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August 2019 News Roundup

We’ve reached the end of another month—and what a glorious one it’s been! In between the start of the Premier League season, following England’s progress in the Ashes, and enjoying some well-earned R&R, we wouldn’t blame you if you couldn’t find time to catch up with the month’s big driving news. Don’t fret, though! As always, the team here at PassMeFast has your back, and we’re here to provide all of August’s top stories.

Firstly, we’ll take a look at proposals to cut carbon emissions through an end to private car ownership. Next, we turn to figures revealing the true scale of fuel theft—as well as scandalously low prosecution rates. Afterwards, we’ll examine the problem of illegal driving instructors on UK roads, before a lighthearted look at one of the UK’s oddest cars. We’ll finish up with a new section: our Highway Code tip of the month.


MPs propose tough measures to cut carbon emissions

Smoke rising from industrial chimneys

A new report produced by MPs has savaged the government for its failure to take adequate action to cut emissions—and has suggested a range of policies to make the UK carbon-neutral.

Clean Growth, from the Science and Technology Select Committee, highlighted vehicle emissions as a key area of concern. It noted that “fuel duty has been frozen for nine years in a row, while bus and train fares have been allowed to increase every year”, while also lamenting the reduction of the ‘plug-in grant’ for eco-friendly cars.

In its stead, the report offers ten ‘recommendations for change’. These wide-ranging policy proposals include encouraging homeowners to make their properties more energy-efficient, increasing wind and solar power, and regulation of the energy market. For drivers, however, the report’s plan to slash car emissions will be of particular interest. Specifically, some of the measures the committee calls for are:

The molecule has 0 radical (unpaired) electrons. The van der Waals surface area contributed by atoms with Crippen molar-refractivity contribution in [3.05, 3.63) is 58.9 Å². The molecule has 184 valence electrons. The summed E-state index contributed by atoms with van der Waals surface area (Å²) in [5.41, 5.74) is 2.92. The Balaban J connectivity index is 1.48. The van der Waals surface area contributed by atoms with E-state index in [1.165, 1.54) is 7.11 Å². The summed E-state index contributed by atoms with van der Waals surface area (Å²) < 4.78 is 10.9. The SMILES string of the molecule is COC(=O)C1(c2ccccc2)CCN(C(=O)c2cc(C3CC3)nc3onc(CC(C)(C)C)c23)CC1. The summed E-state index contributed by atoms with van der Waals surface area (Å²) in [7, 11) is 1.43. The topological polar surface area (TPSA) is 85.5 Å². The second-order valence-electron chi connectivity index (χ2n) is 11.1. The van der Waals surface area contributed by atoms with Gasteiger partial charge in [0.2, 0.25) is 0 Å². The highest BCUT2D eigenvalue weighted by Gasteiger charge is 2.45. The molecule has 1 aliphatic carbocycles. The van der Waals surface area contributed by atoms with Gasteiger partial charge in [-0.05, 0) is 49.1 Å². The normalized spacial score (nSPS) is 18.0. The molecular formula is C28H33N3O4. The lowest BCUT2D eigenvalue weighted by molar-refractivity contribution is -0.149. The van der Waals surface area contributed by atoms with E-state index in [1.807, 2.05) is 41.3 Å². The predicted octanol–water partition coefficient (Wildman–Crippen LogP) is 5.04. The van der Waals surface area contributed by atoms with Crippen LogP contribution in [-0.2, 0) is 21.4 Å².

• The government to bring forward the prohibition of diesel and petrol cars from 2040 to 2035—and to ban hybrids, too
  • A reintroduction of incentives for less polluting vehicles
  • Raising vehicle tax in line with rail fares
  • A faster roll-out of electric vehicle charging points across the country

One line of the report receiving close attention is that “widespread personal vehicle ownership therefore does not appear to be compatible with significant decarbonisation”. It argues that, even if all cars were eco-friendly on the road, it would still generate significant emissions to manufacture these cars. The solution? A “transition to car usership” rather than ownership—think an Uber-style system, but with you as the driver.

Though the proposals are sure to generate controversy, committee chair Norman Lamb defended them as ‘realistic’ and ‘achievable’—as well as necessary in the face of a ‘climate emergency’. The government has not yet announced whether it will adopt the recommendations. Make sure to stay tuned to the blog for all the latest updates!


No punishment for 99% of fuel thieves

Fuel pumps

Shocking new figures revealed that almost all fuel thefts go unpunished. The data, released following a Freedom of Information request from Crown Oil, showed that only around 1% of offences resulted a prosecution in 2018.

23 of the country’s police forces responded, representing roughly half of the UK’s constabularies. Between them, they saw no fewer than 25,614 fuel thefts in 2018. Crown Oil estimates that these thefts resulted in over £1.75 million of fuel stolen, which could rise as high as £9 million when taking into account areas without data.